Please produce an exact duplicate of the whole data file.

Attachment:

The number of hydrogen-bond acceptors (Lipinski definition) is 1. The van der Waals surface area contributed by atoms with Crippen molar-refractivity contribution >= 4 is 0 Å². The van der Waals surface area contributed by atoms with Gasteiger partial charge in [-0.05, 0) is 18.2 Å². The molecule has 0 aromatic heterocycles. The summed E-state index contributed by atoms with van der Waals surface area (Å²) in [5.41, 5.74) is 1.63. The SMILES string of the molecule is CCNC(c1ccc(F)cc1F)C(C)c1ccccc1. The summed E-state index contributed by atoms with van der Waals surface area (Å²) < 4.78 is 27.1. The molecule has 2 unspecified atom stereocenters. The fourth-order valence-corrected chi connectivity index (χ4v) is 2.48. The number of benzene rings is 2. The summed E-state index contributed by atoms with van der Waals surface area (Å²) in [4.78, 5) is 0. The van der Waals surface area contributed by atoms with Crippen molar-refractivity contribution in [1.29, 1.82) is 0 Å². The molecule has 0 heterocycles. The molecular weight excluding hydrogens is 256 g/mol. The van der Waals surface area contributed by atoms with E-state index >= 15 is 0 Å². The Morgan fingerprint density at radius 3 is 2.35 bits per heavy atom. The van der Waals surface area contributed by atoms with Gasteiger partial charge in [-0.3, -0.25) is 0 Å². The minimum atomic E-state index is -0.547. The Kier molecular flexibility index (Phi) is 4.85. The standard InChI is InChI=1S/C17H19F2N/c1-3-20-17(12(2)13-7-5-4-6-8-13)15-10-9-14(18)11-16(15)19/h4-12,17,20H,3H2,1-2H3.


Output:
The number of hydrogen-bond acceptors (Lipinski definition) is 1. The van der Waals surface area contributed by atoms with Crippen molar-refractivity contribution >= 4 is 0 Å². The van der Waals surface area contributed by atoms with Gasteiger partial charge in [-0.05, 0) is 18.2 Å². The molecule has 0 aromatic heterocycles. The summed E-state index contributed by atoms with van der Waals surface area (Å²) in [5.41, 5.74) is 1.63. The SMILES string of the molecule is CCNC(c1ccc(F)cc1F)C(C)c1ccccc1. The summed E-state index contributed by atoms with van der Waals surface area (Å²) < 4.78 is 27.1. The molecule has 2 unspecified atom stereocenters. The fourth-order valence-corrected chi connectivity index (χ4v) is 2.48. The number of benzene rings is 2. The summed E-state index contributed by atoms with van der Waals surface area (Å²) in [4.78, 5) is 0. The van der Waals surface area contributed by atoms with Crippen molar-refractivity contribution in [1.29, 1.82) is 0 Å². The molecule has 0 heterocycles. The molecular weight excluding hydrogens is 256 g/mol. The van der Waals surface area contributed by atoms with E-state index >= 15 is 0 Å². The Morgan fingerprint density at radius 3 is 2.35 bits per heavy atom. The van der Waals surface area contributed by atoms with Gasteiger partial charge in [-0.3, -0.25) is 0 Å². The minimum atomic E-state index is -0.547. The Kier molecular flexibility index (Phi) is 4.85. The standard InChI is InChI=1S/C17H19F2N/c1-3-20-17(12(2)13-7-5-4-6-8-13)15-10-9-14(18)11-16(15)19/h4-12,17,20H,3H2,1-2H3.